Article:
There are only around 25 triple-A developers left in the industry, claims EA chief creative director Richard Hilleman.
Speaking in a DICE Europe whitepaper, Hilleman said this was down from 125 teams working on triple-A console titles at the start of the last generation seven-to-eight years ago.
He added that despite the decline in studios, the size of those teams had increased by a factor of four.
Hilleman blamed the changes on the move to HD and rising development costs, although felt things would stablise somewhat on PS4 and Xbox One.
The EA exec did not however provide a specific definition of what he meant by triple-A studios, and could be left open to interpretation.
"What is true today is that there are fewer triple-A games being built than at the same point in the previous generation," said Hilleman.
"I’ve done some calculations that say there were about 125 teams in the industry worldwide working on what I’d call a triple-A game on a console, and that was seven or eight years ago.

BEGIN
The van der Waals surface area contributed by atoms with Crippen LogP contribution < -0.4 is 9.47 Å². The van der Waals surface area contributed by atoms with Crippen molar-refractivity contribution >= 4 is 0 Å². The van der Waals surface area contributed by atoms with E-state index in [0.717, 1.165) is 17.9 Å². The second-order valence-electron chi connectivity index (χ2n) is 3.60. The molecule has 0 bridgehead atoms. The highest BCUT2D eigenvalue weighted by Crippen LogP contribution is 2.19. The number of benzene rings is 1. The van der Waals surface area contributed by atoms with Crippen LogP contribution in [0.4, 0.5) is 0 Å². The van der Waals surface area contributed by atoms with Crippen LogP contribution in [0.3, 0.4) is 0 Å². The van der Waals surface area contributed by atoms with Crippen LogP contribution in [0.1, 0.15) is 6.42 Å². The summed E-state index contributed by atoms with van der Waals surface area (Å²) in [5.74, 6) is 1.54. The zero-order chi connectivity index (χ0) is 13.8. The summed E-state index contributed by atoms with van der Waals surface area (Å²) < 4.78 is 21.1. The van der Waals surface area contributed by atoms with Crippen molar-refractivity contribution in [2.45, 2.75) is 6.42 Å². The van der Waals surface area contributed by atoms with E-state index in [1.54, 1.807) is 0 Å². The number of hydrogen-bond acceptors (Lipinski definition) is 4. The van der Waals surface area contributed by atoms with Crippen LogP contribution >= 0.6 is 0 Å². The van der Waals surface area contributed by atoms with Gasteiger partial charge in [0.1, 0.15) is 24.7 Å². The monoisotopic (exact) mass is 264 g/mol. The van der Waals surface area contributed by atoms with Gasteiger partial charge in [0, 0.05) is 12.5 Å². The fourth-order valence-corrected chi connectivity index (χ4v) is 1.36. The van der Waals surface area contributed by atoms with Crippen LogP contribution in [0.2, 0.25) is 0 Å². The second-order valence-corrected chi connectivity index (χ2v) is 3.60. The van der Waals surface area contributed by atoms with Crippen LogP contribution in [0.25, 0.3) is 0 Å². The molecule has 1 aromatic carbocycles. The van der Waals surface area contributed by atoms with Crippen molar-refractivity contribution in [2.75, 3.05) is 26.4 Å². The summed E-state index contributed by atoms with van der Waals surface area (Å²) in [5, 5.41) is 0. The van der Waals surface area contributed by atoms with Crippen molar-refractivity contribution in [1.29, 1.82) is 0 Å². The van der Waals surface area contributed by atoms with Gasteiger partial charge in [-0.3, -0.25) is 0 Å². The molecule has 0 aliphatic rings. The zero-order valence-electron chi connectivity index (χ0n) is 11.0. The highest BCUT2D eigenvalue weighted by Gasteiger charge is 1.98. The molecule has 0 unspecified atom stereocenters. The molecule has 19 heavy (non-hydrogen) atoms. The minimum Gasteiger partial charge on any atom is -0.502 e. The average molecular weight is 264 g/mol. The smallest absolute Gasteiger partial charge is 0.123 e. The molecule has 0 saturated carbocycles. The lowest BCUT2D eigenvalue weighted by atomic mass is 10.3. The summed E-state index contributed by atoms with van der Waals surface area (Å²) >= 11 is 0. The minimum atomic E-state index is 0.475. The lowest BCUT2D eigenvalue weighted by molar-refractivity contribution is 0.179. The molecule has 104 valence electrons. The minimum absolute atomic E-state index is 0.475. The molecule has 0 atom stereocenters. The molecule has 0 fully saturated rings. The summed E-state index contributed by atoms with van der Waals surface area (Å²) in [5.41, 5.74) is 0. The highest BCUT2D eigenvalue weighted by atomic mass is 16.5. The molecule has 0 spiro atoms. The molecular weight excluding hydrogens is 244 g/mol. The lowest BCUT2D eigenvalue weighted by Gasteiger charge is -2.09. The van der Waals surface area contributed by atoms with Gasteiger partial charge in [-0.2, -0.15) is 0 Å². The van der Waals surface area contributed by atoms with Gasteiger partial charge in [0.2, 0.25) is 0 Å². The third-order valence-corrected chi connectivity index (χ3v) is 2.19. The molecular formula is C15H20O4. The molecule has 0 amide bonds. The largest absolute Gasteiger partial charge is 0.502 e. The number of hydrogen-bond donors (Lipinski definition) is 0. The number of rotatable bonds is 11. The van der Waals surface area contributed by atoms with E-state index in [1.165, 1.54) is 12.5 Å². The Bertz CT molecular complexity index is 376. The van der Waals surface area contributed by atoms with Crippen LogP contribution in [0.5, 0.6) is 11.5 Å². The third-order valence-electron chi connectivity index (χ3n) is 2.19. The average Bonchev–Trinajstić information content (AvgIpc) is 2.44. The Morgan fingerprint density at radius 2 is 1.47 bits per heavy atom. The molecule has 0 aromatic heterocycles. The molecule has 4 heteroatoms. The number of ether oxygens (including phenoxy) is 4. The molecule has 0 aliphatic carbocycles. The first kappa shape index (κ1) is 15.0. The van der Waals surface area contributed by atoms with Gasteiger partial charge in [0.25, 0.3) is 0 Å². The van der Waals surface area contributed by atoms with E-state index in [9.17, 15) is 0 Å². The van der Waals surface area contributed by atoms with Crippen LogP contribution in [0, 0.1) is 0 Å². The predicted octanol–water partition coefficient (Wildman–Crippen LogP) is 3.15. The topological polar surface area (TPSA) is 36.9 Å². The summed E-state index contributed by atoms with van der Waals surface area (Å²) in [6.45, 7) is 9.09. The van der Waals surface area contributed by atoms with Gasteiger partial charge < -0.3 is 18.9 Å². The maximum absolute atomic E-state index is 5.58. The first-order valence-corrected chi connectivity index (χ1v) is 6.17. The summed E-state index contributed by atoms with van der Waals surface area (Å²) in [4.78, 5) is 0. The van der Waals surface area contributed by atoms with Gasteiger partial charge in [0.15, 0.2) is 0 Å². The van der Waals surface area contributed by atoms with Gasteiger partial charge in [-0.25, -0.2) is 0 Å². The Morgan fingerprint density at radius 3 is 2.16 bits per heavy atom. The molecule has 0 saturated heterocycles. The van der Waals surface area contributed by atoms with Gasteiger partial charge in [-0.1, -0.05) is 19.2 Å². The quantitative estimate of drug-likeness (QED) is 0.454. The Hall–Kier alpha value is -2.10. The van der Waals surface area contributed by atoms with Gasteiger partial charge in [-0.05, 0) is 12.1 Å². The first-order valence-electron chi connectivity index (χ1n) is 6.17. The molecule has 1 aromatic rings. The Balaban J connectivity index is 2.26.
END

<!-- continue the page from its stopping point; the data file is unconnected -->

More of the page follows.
"That number today is well south of 30; probably in the 25 range. What’s interesting is that, if you look at the composition of those teams, the numbers are exactly the same: those 125 teams became 25; the size of the teams increased by a factor of four. This has everything to do with the standard definition to HD change. If you look at the math, that change is about content – richly about content – and as we evolved, our costs went substantially up. And the number of people on teams with that kind of vision went up by necessity.
"I don’t see that kind of content-oriented change coming in this next generation of platforms. As a result, I think we were on a path that made me nervous, but it seems to have stabilised."